Jean was gracious, lively and full of warmth. She loved her family and church. She even made room for us in her heart and we send our heartfelt condolences to Tom, Cindy, Julie and the rest of the Ziglar family.

Why don’t you live in Israel?

July 25th, 2018 Posted by Ask the Rabbi 9 comments

I’m always wondering why your family never moved to Israel?

Matt

Susan and I did something unusual last week. While we always work on the Ask the Rabbi column together, our answers to this question diverge somewhat because of the different way each of us was raised. Susan answered this question in her Susan’s Musing and I am going to initially answer here, although Susan will join in at some point – you will see us switch from singular to plural.

As Susan said in her response, the commandment to live in Israel is one among many. While she was raised in a religious Zionist atmosphere that does encourage Jews from around the world to move to Israel, I was not. In the worldview of my family and my teachers,  the political State of Israel, founded largely by atheistic socialists in the early years of the 20th century, certainly did make it easier to live in Israel.  However,  from a religious point of view, the obligation for a Jew to live in the holy land had been no less stringent earlier while the land was under Babylonian, Persian, Greek, Roman, Byzantine, Ottoman or British rule. In other words, the mass return of Jews to the land after the State’s founding in 1948 was not really the equivalent to the return under the leadership of Ezra and Nehemiah around 400 BC.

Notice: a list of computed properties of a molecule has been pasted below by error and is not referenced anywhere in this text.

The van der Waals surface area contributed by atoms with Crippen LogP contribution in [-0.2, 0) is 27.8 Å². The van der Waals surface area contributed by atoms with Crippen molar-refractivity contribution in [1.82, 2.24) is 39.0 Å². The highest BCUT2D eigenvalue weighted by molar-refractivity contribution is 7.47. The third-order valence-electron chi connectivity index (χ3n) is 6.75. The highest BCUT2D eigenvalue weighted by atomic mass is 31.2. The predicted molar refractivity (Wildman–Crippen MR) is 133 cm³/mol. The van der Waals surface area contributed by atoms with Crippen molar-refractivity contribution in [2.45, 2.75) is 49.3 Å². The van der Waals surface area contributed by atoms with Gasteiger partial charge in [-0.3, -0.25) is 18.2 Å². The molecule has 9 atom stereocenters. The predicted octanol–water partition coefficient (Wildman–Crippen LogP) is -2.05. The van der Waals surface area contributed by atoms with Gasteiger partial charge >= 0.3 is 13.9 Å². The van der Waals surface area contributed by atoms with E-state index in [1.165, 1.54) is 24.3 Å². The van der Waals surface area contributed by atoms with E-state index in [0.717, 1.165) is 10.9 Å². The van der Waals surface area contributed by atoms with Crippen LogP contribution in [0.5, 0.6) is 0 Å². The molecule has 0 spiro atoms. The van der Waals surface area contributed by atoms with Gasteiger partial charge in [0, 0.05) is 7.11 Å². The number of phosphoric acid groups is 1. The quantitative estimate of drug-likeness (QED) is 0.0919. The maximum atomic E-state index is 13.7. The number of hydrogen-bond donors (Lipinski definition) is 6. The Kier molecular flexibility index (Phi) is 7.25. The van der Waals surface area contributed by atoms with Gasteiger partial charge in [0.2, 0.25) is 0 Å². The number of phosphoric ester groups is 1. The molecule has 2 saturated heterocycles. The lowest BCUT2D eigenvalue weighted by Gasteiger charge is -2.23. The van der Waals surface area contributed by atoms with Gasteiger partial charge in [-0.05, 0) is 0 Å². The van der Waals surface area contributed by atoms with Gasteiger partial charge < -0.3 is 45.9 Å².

Not only was the State of Israel merely a political entity, in its early years there was a great deal of hostility towards religion. My great-uncle and teacher, Rabbi Eliyahu Lopian, relocated to the land of Israel late in his life and opened a Yeshiva (Bible school). My parents sent me as a 12 year-old to live and study with him for a few years.  I clearly remember the taunts and provocations that came my way from anti-religious Israelis. On our part, we loved the land as Jews have for millennia, but the founding of the sovereign State of Israel in 1948 didn’t really change much.  That was how I was raised.  Needless to say, both the State of Israel and my views have changed over the years.

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Meeting my girlfriend’s children

July 17th, 2018 Posted by Ask the Rabbi 28 comments

I first became aware of your work after having seen a talk that you gave on a program with Pastor John Hagee.  I subsequently purchased Thou Shall Prosper, and I think that it’s a fantastic book, and one that I often return to, not merely because of how eloquently it’s written.  

Recently, I fell in love with my friend’s wife. When we first met twelve years ago, I developed feelings of infatuation for her.  But in wanting to do the right thing, I talked myself out of them.  At the time, I thought to myself that it wasn’t appropriate for me to think such things about the woman of another man.  

Many years passed, and gradually I lost touch with my friend as our relationship began to dissipate.  I found that I remained in touch with her every now and then and would sometimes help her with assignments for her work. She eventually informed me that she hadn’t been close to her husband for a number of years, and I was shocked to hear such news.